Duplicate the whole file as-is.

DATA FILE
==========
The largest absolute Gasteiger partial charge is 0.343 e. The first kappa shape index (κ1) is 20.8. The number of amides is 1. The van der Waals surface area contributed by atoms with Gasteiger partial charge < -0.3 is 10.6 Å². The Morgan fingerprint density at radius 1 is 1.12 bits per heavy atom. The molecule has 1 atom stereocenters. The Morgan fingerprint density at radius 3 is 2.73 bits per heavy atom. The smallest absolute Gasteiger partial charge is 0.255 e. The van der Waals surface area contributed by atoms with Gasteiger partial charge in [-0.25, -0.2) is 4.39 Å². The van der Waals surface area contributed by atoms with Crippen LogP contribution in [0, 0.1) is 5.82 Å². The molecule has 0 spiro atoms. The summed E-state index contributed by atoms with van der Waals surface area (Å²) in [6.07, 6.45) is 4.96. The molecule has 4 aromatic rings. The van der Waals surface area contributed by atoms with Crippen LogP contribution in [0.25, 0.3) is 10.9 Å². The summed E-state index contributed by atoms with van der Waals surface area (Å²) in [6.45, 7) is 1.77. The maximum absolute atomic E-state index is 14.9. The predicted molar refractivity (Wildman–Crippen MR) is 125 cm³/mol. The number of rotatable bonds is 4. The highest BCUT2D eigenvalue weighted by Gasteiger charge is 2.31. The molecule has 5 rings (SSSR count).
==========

The largest absolute Gasteiger partial charge is 0.343 e. The first kappa shape index (κ1) is 20.8. The number of amides is 1. The van der Waals surface area contributed by atoms with Gasteiger partial charge < -0.3 is 10.6 Å². The Morgan fingerprint density at radius 1 is 1.12 bits per heavy atom. The molecule has 1 atom stereocenters. The Morgan fingerprint density at radius 3 is 2.73 bits per heavy atom. The smallest absolute Gasteiger partial charge is 0.255 e. The van der Waals surface area contributed by atoms with Gasteiger partial charge in [-0.25, -0.2) is 4.39 Å². The van der Waals surface area contributed by atoms with Crippen LogP contribution in [0, 0.1) is 5.82 Å². The molecule has 0 spiro atoms. The summed E-state index contributed by atoms with van der Waals surface area (Å²) in [6.07, 6.45) is 4.96. The molecule has 4 aromatic rings. The van der Waals surface area contributed by atoms with Crippen LogP contribution in [0.25, 0.3) is 10.9 Å². The summed E-state index contributed by atoms with van der Waals surface area (Å²) in [6.45, 7) is 1.77. The maximum absolute atomic E-state index is 14.9. The predicted molar refractivity (Wildman–Crippen MR) is 125 cm³/mol. The number of rotatable bonds is 4. The highest BCUT2D eigenvalue weighted by Gasteiger charge is 2.31. The molecule has 5 rings (SSSR count).